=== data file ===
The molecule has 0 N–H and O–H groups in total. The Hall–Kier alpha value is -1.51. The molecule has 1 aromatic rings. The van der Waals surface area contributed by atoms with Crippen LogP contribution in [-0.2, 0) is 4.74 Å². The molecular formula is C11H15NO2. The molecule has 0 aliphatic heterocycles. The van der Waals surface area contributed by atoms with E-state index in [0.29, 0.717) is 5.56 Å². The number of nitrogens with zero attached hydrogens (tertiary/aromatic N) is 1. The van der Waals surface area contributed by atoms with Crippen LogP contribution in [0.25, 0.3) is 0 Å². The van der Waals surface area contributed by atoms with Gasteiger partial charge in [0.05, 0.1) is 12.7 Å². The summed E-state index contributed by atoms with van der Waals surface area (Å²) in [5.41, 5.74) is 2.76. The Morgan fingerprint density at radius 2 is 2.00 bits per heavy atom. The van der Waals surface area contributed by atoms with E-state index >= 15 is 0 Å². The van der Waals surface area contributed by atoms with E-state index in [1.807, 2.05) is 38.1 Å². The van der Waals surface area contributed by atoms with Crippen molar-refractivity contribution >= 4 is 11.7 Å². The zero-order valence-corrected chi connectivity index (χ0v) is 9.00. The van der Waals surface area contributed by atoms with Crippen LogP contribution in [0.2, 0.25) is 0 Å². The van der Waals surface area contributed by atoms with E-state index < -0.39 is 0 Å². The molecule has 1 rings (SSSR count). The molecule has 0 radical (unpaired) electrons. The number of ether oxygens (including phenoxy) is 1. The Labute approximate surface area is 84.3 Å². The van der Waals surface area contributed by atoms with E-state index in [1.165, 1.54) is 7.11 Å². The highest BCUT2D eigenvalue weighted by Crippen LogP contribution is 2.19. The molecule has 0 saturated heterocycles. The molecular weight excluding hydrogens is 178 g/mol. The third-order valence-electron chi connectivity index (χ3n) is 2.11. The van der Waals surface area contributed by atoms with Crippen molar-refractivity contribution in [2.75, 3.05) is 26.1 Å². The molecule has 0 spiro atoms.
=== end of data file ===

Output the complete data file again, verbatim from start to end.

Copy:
The molecule has 0 N–H and O–H groups in total. The Hall–Kier alpha value is -1.51. The molecule has 1 aromatic rings. The van der Waals surface area contributed by atoms with Crippen LogP contribution in [-0.2, 0) is 4.74 Å². The molecular formula is C11H15NO2. The molecule has 0 aliphatic heterocycles. The van der Waals surface area contributed by atoms with E-state index in [0.29, 0.717) is 5.56 Å². The number of nitrogens with zero attached hydrogens (tertiary/aromatic N) is 1. The van der Waals surface area contributed by atoms with Crippen LogP contribution in [0.25, 0.3) is 0 Å². The van der Waals surface area contributed by atoms with Gasteiger partial charge in [0.05, 0.1) is 12.7 Å². The summed E-state index contributed by atoms with van der Waals surface area (Å²) in [5.41, 5.74) is 2.76. The Morgan fingerprint density at radius 2 is 2.00 bits per heavy atom. The van der Waals surface area contributed by atoms with E-state index >= 15 is 0 Å². The van der Waals surface area contributed by atoms with E-state index in [1.807, 2.05) is 38.1 Å². The van der Waals surface area contributed by atoms with Crippen molar-refractivity contribution >= 4 is 11.7 Å². The zero-order valence-corrected chi connectivity index (χ0v) is 9.00. The van der Waals surface area contributed by atoms with Crippen LogP contribution in [0.2, 0.25) is 0 Å². The van der Waals surface area contributed by atoms with E-state index < -0.39 is 0 Å². The molecule has 1 rings (SSSR count). The molecule has 0 radical (unpaired) electrons. The number of ether oxygens (including phenoxy) is 1. The Labute approximate surface area is 84.3 Å². The van der Waals surface area contributed by atoms with E-state index in [1.165, 1.54) is 7.11 Å². The highest BCUT2D eigenvalue weighted by Crippen LogP contribution is 2.19. The molecule has 0 saturated heterocycles. The molecular weight excluding hydrogens is 178 g/mol. The third-order valence-electron chi connectivity index (χ3n) is 2.11. The van der Waals surface area contributed by atoms with Crippen molar-refractivity contribution in [2.75, 3.05) is 26.1 Å². The molecule has 0 spiro atoms.